CCCF Reporting

On 24 April 2007, the Christian Child Care Forum held its Sixth Annual Forum.

Baroness Valerie Howarth of Breckland welcomed people to the Forum. She spoke of children and childhood being on the political agenda in a wholly new way; not just as a reaction to scandals, and of the need for more strategic thinking about the sort of world we are seeking and creating for our children. She then highlighted the Christian Child Care Forum’s commitment to its vision of contemporary society, in which children and young people have a rightful place.

Tim Jeffery spoke about The nature of Christian organisations, starting by talking a little bit about Spurgeon’s history. He then went on to ask the question, “What makes a Christian Organisation?” A number of points arose from this question, including, “Does everyone have to be Christian?” “Are we trying to convert service users?” “Is it just a part of history?” Tim talked about what a Christian organisation does and does not mean, from his point of view, and how Every Child Matters changes the focus.

Mary Hawes talked about Good news from theology, church and practice. In principle, she said, it is not hard to applaud Every Child Matters policy but, she asked, “How does our theological integrity sit alongside government policy?” She talked of the Child in the Church report of 1976, and the work that is currently being undertaken in church communities. She suggested that two challenges still remain. The first is to see children as loved and valued in their own right, unconditionally. The second is to ask why, thirty years on, the church at large still hasn’t heeded the words of the 1976 Child in the Church report.

Jim Richards talked about Church-based practice as the conscience of the nation. He started by stating his reservations with the Every Child Matters approach, pointing out the problems that it assumed child care could be itemised and that there are gaps in the framework. He expressed his concern that some voluntary agencies see the Every Child Matters framework as the only framework around. Jim suggested that the way forward is first to recognise that we must move away from a situation where the prevailing culture is that moral choices are entirely up to the individual, and that religious organisations do have a place in politics.

At 11.30am the Forum then split into groups; there were three different tracks.

Track One looked at excellence in respecting and safeguarding children.
David Pearson spoke about excellence in safeguarding children, from his position as Director of the Churches Child Protection Advisory Service (CCPAS), and Elizabeth Penlington and Chris Dodd talked about excellence in respecting children from their viewpoint, as involved in the work of the Churches Network for Non Violence (CNNV).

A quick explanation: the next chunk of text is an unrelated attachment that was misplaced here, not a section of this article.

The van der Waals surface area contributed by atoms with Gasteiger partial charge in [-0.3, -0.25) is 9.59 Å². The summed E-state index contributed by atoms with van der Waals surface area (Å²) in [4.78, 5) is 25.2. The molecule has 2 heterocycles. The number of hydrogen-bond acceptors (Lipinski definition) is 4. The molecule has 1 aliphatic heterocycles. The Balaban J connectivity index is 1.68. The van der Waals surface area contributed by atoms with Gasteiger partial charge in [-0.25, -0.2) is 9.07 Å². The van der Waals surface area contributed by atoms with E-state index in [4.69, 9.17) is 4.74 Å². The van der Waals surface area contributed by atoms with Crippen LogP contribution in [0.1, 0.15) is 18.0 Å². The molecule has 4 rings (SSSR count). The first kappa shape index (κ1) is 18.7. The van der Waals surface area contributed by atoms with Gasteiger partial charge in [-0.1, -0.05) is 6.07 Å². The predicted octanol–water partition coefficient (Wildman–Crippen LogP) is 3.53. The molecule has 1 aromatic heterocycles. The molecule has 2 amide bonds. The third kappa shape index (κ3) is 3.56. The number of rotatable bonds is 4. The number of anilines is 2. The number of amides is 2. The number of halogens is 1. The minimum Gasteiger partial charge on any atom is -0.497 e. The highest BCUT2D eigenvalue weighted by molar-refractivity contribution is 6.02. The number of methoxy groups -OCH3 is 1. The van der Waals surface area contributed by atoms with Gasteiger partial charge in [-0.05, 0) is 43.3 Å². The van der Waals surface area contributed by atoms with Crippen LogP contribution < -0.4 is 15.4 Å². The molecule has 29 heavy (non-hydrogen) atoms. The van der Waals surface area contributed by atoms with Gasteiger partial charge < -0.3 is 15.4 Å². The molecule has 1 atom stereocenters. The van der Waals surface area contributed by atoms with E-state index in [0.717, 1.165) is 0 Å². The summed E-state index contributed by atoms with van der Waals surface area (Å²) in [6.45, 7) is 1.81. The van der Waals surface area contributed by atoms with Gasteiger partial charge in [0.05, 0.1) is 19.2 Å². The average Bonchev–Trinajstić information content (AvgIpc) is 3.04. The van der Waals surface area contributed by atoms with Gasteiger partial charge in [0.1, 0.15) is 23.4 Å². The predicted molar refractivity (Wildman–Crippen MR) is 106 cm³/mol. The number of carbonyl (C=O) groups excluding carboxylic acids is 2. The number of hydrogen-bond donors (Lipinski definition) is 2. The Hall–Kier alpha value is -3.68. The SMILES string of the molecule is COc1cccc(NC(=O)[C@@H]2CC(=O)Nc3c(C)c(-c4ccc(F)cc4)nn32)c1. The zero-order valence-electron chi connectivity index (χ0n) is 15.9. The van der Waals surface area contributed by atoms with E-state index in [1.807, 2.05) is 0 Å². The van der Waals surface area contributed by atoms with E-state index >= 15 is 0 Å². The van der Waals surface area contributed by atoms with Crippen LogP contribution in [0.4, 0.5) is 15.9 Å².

Track Two looked at excellence in household and community-based support for children. Mary Dicker and Craig Prentice talked about excellence in community-based support for households, from their point of view as employees at Fegans. Tim Jeffery talked about excellence in church-based community support from his point of view as director of the Spurgeon’s Network, and Hazel Guest looked at excellence in residential family care from her point of view as founder and Director of Good News Family Care (GNFC).

Track Three looked at excellence in training and resources. Julian Marsh spoke on excellence in encouraging and equipping churches to work more effectively with children, families and young people, from his experience as CEO of the George Muller Foundation, and Alan Charter spoke about excellence in children’s ministry from his viewpoint as Head of Evangelism for Scripture Union, and Director of the consortium Children Matter!

After the groups the Forum broke for a one-hour lunch session, and started again at 2.00pm.

After lunch Tim Linehan, Assistant Director for Campaigns and Media at the Children’s Society, gave an update on the Children’s Society’s Good Childhood Inquiry. Then Jane Chevous spoke on Excellence in vocational training for those alongside children, from her experience with her work in developing the Celebrating Children course.

At 2.45pm the Forum again was split into three groups.
The Good Childhood group was chaired by Keith White and led by Tim Linehan. It gathered to discuss the Children’s Society’s ongoing Inquiry into a Good Childhood.

The tasks and priorities of the Christian Child Care Forum group was chaired and led by Simon Rodway and Hilary Elliott. This session was to consult about what people would like to see from CCCF in the future.

Celebrating Children was chaired by David Evans and led by Jane Chevous.  They looked at what you want from a course, considering four main questions:

  1. Typical learners?
  2. Level of accreditation and assessment?
  3. Professional or Christian/ academic? and
  4. Residential, e-learning, modular or mixed?

After the afternoon sessions everyone gathered together again briefly, while Valerie Howarth summarised the main points arising from the afternoon discussions, and thanked all those involved in the organisation of the Forum.

If you want to read the full report of the papers and discussion at the Forum, click here.

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